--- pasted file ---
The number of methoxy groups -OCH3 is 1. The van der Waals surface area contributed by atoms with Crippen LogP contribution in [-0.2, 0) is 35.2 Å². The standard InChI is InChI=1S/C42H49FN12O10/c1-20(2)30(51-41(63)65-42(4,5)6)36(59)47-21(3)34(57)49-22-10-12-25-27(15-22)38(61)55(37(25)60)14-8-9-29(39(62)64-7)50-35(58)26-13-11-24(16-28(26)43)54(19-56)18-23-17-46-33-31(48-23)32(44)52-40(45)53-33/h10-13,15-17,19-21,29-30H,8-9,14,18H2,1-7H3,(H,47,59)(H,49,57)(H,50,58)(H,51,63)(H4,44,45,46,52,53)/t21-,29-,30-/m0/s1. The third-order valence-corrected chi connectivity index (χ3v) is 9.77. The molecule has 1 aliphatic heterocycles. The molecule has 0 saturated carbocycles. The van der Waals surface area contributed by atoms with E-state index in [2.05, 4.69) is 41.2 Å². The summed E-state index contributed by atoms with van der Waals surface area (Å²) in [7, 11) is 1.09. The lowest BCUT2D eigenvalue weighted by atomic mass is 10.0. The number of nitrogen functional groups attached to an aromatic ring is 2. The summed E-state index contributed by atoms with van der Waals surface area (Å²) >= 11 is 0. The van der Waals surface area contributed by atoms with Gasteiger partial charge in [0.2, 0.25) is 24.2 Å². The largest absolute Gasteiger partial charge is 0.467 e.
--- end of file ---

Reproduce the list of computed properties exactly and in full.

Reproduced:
The number of methoxy groups -OCH3 is 1. The van der Waals surface area contributed by atoms with Crippen LogP contribution in [-0.2, 0) is 35.2 Å². The standard InChI is InChI=1S/C42H49FN12O10/c1-20(2)30(51-41(63)65-42(4,5)6)36(59)47-21(3)34(57)49-22-10-12-25-27(15-22)38(61)55(37(25)60)14-8-9-29(39(62)64-7)50-35(58)26-13-11-24(16-28(26)43)54(19-56)18-23-17-46-33-31(48-23)32(44)52-40(45)53-33/h10-13,15-17,19-21,29-30H,8-9,14,18H2,1-7H3,(H,47,59)(H,49,57)(H,50,58)(H,51,63)(H4,44,45,46,52,53)/t21-,29-,30-/m0/s1. The third-order valence-corrected chi connectivity index (χ3v) is 9.77. The molecule has 1 aliphatic heterocycles. The molecule has 0 saturated carbocycles. The van der Waals surface area contributed by atoms with E-state index in [2.05, 4.69) is 41.2 Å². The summed E-state index contributed by atoms with van der Waals surface area (Å²) in [7, 11) is 1.09. The lowest BCUT2D eigenvalue weighted by atomic mass is 10.0. The number of nitrogen functional groups attached to an aromatic ring is 2. The summed E-state index contributed by atoms with van der Waals surface area (Å²) >= 11 is 0. The van der Waals surface area contributed by atoms with Gasteiger partial charge in [0.2, 0.25) is 24.2 Å². The largest absolute Gasteiger partial charge is 0.467 e.